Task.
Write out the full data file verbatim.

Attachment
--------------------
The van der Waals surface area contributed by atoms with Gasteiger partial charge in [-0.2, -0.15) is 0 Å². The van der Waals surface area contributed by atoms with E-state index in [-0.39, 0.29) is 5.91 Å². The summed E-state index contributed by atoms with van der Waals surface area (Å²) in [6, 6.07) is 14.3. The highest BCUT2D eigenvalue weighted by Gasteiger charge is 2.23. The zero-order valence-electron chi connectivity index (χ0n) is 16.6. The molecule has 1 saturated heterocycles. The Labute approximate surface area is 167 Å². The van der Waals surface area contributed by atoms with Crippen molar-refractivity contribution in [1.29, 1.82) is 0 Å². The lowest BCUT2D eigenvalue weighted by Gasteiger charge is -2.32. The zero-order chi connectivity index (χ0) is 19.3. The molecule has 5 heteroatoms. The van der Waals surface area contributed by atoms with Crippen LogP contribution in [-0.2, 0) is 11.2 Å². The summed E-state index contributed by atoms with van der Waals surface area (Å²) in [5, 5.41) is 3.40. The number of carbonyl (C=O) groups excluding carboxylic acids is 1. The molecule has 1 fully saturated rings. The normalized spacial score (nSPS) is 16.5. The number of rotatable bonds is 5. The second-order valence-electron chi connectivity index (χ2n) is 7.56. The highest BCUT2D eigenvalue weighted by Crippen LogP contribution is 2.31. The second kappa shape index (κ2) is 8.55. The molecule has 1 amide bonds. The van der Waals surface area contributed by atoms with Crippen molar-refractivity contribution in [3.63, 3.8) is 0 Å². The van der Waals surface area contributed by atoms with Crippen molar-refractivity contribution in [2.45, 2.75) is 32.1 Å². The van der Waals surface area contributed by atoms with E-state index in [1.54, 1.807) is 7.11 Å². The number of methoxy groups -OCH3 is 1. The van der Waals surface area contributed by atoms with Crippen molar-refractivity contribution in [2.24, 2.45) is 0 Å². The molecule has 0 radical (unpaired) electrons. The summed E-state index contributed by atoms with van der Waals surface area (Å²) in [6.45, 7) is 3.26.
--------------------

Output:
The van der Waals surface area contributed by atoms with Gasteiger partial charge in [-0.2, -0.15) is 0 Å². The van der Waals surface area contributed by atoms with E-state index in [-0.39, 0.29) is 5.91 Å². The summed E-state index contributed by atoms with van der Waals surface area (Å²) in [6, 6.07) is 14.3. The highest BCUT2D eigenvalue weighted by Gasteiger charge is 2.23. The zero-order valence-electron chi connectivity index (χ0n) is 16.6. The molecule has 1 saturated heterocycles. The Labute approximate surface area is 167 Å². The van der Waals surface area contributed by atoms with Crippen molar-refractivity contribution in [1.29, 1.82) is 0 Å². The lowest BCUT2D eigenvalue weighted by Gasteiger charge is -2.32. The zero-order chi connectivity index (χ0) is 19.3. The molecule has 5 heteroatoms. The van der Waals surface area contributed by atoms with Crippen LogP contribution in [-0.2, 0) is 11.2 Å². The summed E-state index contributed by atoms with van der Waals surface area (Å²) in [5, 5.41) is 3.40. The number of carbonyl (C=O) groups excluding carboxylic acids is 1. The molecule has 1 fully saturated rings. The normalized spacial score (nSPS) is 16.5. The number of rotatable bonds is 5. The second-order valence-electron chi connectivity index (χ2n) is 7.56. The highest BCUT2D eigenvalue weighted by Crippen LogP contribution is 2.31. The second kappa shape index (κ2) is 8.55. The molecule has 1 amide bonds. The van der Waals surface area contributed by atoms with Crippen molar-refractivity contribution in [3.63, 3.8) is 0 Å². The van der Waals surface area contributed by atoms with Crippen molar-refractivity contribution in [2.45, 2.75) is 32.1 Å². The van der Waals surface area contributed by atoms with E-state index in [1.54, 1.807) is 7.11 Å². The number of methoxy groups -OCH3 is 1. The van der Waals surface area contributed by atoms with Crippen molar-refractivity contribution in [2.24, 2.45) is 0 Å². The molecule has 0 radical (unpaired) electrons. The summed E-state index contributed by atoms with van der Waals surface area (Å²) in [6.45, 7) is 3.26.